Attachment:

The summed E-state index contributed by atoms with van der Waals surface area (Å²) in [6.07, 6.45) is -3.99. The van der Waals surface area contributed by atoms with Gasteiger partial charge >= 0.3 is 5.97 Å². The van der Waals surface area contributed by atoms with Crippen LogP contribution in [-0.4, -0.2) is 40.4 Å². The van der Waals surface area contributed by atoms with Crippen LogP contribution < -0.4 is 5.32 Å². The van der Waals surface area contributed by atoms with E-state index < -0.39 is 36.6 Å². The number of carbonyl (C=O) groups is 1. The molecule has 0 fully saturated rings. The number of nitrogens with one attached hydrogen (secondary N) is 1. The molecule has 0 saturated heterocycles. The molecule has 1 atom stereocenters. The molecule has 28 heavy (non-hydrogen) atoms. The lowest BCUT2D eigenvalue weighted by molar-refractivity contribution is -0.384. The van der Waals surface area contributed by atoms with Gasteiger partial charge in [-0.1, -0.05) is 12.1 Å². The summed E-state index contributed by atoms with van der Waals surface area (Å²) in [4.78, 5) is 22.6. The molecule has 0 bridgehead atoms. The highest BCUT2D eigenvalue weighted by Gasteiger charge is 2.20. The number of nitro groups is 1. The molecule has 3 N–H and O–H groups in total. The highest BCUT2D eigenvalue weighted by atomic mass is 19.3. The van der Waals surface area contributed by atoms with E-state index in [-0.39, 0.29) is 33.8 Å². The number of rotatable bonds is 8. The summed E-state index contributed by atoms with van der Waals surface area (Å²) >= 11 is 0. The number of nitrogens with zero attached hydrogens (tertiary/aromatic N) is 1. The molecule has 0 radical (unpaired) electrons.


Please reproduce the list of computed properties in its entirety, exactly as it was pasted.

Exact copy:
The summed E-state index contributed by atoms with van der Waals surface area (Å²) in [6.07, 6.45) is -3.99. The van der Waals surface area contributed by atoms with Gasteiger partial charge >= 0.3 is 5.97 Å². The van der Waals surface area contributed by atoms with Crippen LogP contribution in [-0.4, -0.2) is 40.4 Å². The van der Waals surface area contributed by atoms with Crippen LogP contribution < -0.4 is 5.32 Å². The van der Waals surface area contributed by atoms with E-state index < -0.39 is 36.6 Å². The number of carbonyl (C=O) groups is 1. The molecule has 0 fully saturated rings. The number of nitrogens with one attached hydrogen (secondary N) is 1. The molecule has 0 saturated heterocycles. The molecule has 1 atom stereocenters. The molecule has 28 heavy (non-hydrogen) atoms. The lowest BCUT2D eigenvalue weighted by molar-refractivity contribution is -0.384. The van der Waals surface area contributed by atoms with Gasteiger partial charge in [-0.1, -0.05) is 12.1 Å². The summed E-state index contributed by atoms with van der Waals surface area (Å²) in [4.78, 5) is 22.6. The molecule has 0 bridgehead atoms. The highest BCUT2D eigenvalue weighted by Gasteiger charge is 2.20. The number of nitro groups is 1. The molecule has 3 N–H and O–H groups in total. The highest BCUT2D eigenvalue weighted by atomic mass is 19.3. The van der Waals surface area contributed by atoms with E-state index in [-0.39, 0.29) is 33.8 Å². The number of rotatable bonds is 8. The summed E-state index contributed by atoms with van der Waals surface area (Å²) >= 11 is 0. The number of nitrogens with zero attached hydrogens (tertiary/aromatic N) is 1. The molecule has 0 radical (unpaired) electrons.